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Mental Health & Social Media

Social media — we love it, we hate it, but can we have too much of it? Many of us likely saw our screen time increase throughout the pandemic, particularly when social media seemed to be the only way to maintain connection with others. Schools and restaurants have been closed, and we have had to limit face-to-face visits with friends, leaving us with just our devices at hand. We engage with Instagram memes, post dance choreography to TikTok, stay updated with current events through Twitter and scroll through Facebook.

Social media can be an excellent way to source information, keep in touch with loved ones and share content we find meaningful. However, social media can also lead to comparison traps, mindless scrolling and seeking validation through likes and comments. The assumption that all social media is either good or bad for our mental health would be an unfair judgment. It is important to recognize how we use online platforms and how they might impact our mental health.

Pandemic Made Me

Throughout the pandemic, there has been a general increase in technology use. According to a Canadian Internet Use Survey conducted from November 2020 to March 2021, 75 per cent of Canadians aged 15 and older have engaged in increased internet activities since the beginning of the pandemic (Bilodeau, Kehler, & Minnema, 2021). Being at home on our phones has often led to mindless scrolling. The COVID-era has resulted in distressing events worldwide, and platforms that might have been used as a break from reality are now leading to feelings of anxiety and loss of control.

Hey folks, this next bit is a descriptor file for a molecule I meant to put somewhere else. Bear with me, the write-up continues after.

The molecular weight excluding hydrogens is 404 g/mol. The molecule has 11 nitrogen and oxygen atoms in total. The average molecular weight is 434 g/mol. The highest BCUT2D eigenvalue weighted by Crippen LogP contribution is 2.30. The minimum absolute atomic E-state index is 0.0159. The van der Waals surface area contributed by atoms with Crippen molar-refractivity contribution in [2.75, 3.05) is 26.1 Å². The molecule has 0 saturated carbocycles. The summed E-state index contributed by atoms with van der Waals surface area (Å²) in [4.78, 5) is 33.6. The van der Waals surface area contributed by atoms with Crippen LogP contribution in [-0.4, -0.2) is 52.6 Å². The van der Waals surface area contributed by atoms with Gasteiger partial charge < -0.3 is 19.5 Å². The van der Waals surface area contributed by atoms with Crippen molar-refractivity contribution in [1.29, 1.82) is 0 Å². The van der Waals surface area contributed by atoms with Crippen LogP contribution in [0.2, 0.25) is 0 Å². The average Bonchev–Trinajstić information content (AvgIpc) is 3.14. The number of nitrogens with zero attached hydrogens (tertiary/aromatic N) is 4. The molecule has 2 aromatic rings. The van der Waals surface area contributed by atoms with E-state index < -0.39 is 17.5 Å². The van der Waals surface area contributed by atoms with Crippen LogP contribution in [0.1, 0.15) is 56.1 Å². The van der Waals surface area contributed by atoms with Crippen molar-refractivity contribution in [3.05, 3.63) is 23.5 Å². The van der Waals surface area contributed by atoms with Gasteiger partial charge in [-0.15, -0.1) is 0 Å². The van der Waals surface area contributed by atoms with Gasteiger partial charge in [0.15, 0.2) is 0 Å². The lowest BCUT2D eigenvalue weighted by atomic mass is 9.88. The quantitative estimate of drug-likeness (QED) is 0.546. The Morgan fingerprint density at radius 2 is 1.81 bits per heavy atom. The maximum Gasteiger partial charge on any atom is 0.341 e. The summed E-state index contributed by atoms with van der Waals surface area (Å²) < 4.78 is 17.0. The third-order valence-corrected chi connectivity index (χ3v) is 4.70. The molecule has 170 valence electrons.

Likes = Validation

Seeking validation through likes, followers and comments on social media can impact our mental health if we build our self-worth around the engagement. As humans, we tend to feel reinforced, acknowledged and seen through external validation, which is not wrong. However, viewing social media as a tool for validation can impact our sense of self and mood. We should ask ourselves why we post what we do. Positive affirmations from within keep us from hyper-focusing on likes under a photo and is more sustainable than focusing on external factors.

Comparison Traps

The impacts of social media on mental health have been present well before the start of the global pandemic. How many of us have sat on our couch while mindlessly scrolling? It is important to be aware that we are always absorbing what we see on social media. Even during mindless scrolling, we are acknowledging that “Susan got engaged,” “Jack got promoted at work,” or “Talia is on such a sweet trip in Italy.” When engaging on social media, we might fall into comparison traps. This can lead us to believe our day-to-day is bland. You will see someone’s life and compare how it matches up to your own. Comparison traps can leave us with feelings of sadness, discouragement or overwhelming thoughts. Remember: Social media gives us a small piece of the whole picture.

Using Social Media: Tips & Tricks

There are ways to determine how social media impacts us. This mindfulness can allow social media to have a more positive impact on our lives.

If you or someone you know needs mental health support, please call 211 (in Alberta) or your local distress line.

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